In: Journal of Cellular Plastics, May 2011, Vol.47(3), pp.233-243
    Description: A commercially viable process to manufacture low-density expanded polylactic acid (E-PLA) products with environmental-friendly blowing agents such as carbon dioxide has been developed. The resulting material is a sustainable alternative to expanded polystyrene (EPS). The E-PLA has thermal conductivity and mechanical properties comparable to EPS and can be used in many similar applications. The process involves impregnation of PLA beads with carbon dioxide and fusing with heat, including steam heating. Gel permeation chromatography indicated that the PLA polymer molecular weight was not degraded by the foaming or steam heating process. Visual characterization showed that under some circumstances, PLA precursor beads exhibited voids, which disappeared during CO2 impregnation indicating some form of rearrangement or realignment of the polymer morphology or structure. Due to the effect of CO2 on the glass transition temperature of the PLA, a linear reduction of 5.5°C per wt% of absorbed CO2 was observed.
    Keywords: Polylactic Acid ; Co2 ; Foaming ; Expanded Polystyrene ; Mechanical Properties ; Engineering
    ISSN: 0021-955X
    E-ISSN: 1530-7999
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  • 9
    Language: English
    In: Annual review of neuroscience, 08 July 2018, Vol.41, pp.207-232
    Description: Brain tumors are the leading cause of cancer-related death in children, and medulloblastoma (MB) is the most common malignant pediatric brain tumor. Advances in surgery, radiation, and chemotherapy have improved the survival of MB patients. But despite these advances, 25-30% of patients still die from the disease, and survivors suffer severe long-term side effects from the aggressive therapies they receive. Although MB is often considered a single disease, molecular profiling has revealed a significant degree of heterogeneity, and there is a growing consensus that MB consists of multiple subgroups with distinct driver mutations, cells of origin, and prognosis. Here, we review recent progress in MB research, with a focus on the genes and pathways that drive tumorigenesis, the animal models that have been developed to study tumor biology, and the advances in conventional and targeted therapy.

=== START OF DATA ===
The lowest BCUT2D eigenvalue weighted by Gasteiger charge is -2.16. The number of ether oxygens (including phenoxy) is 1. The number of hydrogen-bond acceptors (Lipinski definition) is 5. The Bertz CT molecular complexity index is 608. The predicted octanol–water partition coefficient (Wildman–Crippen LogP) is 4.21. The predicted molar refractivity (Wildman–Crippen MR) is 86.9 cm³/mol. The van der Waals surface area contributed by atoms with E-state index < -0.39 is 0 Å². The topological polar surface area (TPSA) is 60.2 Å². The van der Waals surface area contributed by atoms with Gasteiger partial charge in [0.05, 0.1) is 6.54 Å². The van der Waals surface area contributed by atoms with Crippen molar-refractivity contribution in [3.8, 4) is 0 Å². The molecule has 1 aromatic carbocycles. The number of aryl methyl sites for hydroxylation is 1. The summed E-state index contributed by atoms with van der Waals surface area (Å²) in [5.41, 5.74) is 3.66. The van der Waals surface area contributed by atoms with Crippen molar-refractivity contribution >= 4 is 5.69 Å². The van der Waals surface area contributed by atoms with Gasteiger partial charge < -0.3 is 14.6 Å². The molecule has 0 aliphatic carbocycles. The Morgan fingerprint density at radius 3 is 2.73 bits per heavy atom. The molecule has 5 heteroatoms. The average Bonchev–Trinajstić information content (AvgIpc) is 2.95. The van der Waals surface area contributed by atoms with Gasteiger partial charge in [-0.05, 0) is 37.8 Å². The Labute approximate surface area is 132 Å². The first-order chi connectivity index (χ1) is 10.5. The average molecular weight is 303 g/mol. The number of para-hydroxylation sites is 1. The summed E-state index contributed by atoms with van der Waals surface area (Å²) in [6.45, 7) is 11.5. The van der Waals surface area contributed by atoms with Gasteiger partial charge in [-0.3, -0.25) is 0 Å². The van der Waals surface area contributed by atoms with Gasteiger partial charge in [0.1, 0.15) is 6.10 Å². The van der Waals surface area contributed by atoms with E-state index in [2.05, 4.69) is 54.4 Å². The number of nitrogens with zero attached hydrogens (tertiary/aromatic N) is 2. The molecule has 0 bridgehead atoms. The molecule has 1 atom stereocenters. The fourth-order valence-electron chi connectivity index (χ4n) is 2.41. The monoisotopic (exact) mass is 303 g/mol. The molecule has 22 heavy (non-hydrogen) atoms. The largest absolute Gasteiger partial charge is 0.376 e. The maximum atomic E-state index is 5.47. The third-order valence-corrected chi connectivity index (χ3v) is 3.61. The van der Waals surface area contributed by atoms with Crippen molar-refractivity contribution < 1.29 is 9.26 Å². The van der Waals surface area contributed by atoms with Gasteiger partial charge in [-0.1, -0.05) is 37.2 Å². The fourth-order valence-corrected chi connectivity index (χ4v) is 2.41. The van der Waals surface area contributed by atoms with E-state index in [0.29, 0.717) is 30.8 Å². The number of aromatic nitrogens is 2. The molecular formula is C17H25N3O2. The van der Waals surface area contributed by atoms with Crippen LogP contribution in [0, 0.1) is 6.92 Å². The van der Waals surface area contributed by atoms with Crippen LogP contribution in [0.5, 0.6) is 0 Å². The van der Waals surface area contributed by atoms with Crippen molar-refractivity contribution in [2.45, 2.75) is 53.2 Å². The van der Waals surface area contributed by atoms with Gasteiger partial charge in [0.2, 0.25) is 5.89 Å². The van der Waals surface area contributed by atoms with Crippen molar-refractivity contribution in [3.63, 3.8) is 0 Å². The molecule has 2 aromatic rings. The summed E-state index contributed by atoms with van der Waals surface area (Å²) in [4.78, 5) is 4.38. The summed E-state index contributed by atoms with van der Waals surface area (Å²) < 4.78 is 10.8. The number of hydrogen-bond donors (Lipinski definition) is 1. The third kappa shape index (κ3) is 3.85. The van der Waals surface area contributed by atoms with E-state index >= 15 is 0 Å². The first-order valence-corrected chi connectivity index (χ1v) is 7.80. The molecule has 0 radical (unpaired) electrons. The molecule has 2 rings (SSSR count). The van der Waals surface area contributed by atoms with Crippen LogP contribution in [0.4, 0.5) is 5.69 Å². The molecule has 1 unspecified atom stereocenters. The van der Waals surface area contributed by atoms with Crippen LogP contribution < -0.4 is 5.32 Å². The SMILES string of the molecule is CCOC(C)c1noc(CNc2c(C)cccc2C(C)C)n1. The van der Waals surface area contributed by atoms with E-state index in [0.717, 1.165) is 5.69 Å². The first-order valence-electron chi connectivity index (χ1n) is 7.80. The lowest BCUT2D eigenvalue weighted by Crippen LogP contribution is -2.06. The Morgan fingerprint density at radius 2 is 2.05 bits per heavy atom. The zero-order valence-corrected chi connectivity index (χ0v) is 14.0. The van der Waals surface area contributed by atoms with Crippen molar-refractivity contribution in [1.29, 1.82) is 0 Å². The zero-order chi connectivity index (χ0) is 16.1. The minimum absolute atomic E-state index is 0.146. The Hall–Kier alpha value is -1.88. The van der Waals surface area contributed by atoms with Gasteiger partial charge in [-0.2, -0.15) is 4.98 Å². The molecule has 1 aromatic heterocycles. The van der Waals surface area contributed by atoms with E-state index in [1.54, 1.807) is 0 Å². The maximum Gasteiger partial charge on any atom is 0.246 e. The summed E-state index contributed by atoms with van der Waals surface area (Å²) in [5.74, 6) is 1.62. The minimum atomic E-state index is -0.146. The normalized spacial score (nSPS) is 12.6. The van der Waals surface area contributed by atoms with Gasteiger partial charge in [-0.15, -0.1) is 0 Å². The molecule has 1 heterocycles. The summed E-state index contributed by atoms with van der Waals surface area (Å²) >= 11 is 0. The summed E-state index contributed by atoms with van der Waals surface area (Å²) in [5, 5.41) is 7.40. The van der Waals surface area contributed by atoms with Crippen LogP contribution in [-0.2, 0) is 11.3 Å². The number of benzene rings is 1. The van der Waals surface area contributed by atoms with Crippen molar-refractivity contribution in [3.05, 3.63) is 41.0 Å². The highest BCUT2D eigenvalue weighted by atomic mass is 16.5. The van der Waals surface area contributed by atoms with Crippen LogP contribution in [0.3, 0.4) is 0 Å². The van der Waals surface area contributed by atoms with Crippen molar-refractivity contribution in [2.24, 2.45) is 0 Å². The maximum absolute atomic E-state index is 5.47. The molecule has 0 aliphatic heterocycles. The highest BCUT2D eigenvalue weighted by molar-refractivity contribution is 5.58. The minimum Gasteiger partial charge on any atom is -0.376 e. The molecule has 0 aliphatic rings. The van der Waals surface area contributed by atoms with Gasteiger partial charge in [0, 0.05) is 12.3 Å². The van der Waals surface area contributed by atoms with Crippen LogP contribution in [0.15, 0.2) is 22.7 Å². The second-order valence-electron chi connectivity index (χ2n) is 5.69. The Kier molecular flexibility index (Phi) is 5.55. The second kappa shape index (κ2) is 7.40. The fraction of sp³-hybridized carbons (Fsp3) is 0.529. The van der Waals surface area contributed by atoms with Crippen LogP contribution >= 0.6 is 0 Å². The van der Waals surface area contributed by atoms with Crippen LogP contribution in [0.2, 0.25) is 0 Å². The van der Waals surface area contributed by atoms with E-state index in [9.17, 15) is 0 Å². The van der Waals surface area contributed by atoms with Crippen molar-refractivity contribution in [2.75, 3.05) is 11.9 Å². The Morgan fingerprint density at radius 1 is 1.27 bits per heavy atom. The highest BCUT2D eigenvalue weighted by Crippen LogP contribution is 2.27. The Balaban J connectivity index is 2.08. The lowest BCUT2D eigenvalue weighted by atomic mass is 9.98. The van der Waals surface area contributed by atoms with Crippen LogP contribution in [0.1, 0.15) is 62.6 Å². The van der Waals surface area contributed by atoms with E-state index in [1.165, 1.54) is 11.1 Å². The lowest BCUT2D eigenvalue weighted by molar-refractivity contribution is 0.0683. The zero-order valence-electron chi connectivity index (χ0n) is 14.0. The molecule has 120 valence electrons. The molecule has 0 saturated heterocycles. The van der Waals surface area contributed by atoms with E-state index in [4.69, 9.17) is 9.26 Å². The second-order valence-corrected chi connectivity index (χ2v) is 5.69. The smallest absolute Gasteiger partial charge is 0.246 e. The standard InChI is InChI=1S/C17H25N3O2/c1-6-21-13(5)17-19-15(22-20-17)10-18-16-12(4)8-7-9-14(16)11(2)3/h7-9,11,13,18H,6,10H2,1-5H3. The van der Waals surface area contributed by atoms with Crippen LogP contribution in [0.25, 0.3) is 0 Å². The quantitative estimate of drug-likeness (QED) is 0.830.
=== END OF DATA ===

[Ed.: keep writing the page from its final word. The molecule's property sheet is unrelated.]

Keywords: Animal Models ; Medulloblastoma ; Molecular Subgroups ; Targeted Therapy
    ISSN: 0147006X
    E-ISSN: 1545-4126
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  • 10
    In: Macromolecular Symposia, February 2014, Vol.336(1), pp.53-60
    Description: Byline: Leonid Bulavin, Jean-Michel Guenet, Jean-Philippe Garancher, Alan Fernyhough, Nigel Kirby Summary In this work, the effect of low temperature (approximately -50[degrees]C to -20[degrees]C) liquid CO.sub.2 treatment on the morphology of semi-crystalline polylactic acid (PLA) was studied. This investigation was carried out by means of differential scanning calorimetry (DSC) and Synchrotron wide-angle X-ray scattering (WAXS). Under the experimental conditions used, DSC and WAXS revealed the existence of two main crystalline structures, namely the [alpha]" crystal structure and a mesomorphic structure. The [alpha]" crystals were found to be preferentially formed at higher temperature, whereas only the mesomorphic structure was detected at lower temperature. The transition between these two morphologies was observed at around -35[degrees]C.
    Keywords: Carbon Dioxide ; Crystallinity ; Plasticisation ; Polylactic Acid
    ISSN: 1022-1360
    E-ISSN: 1521-3900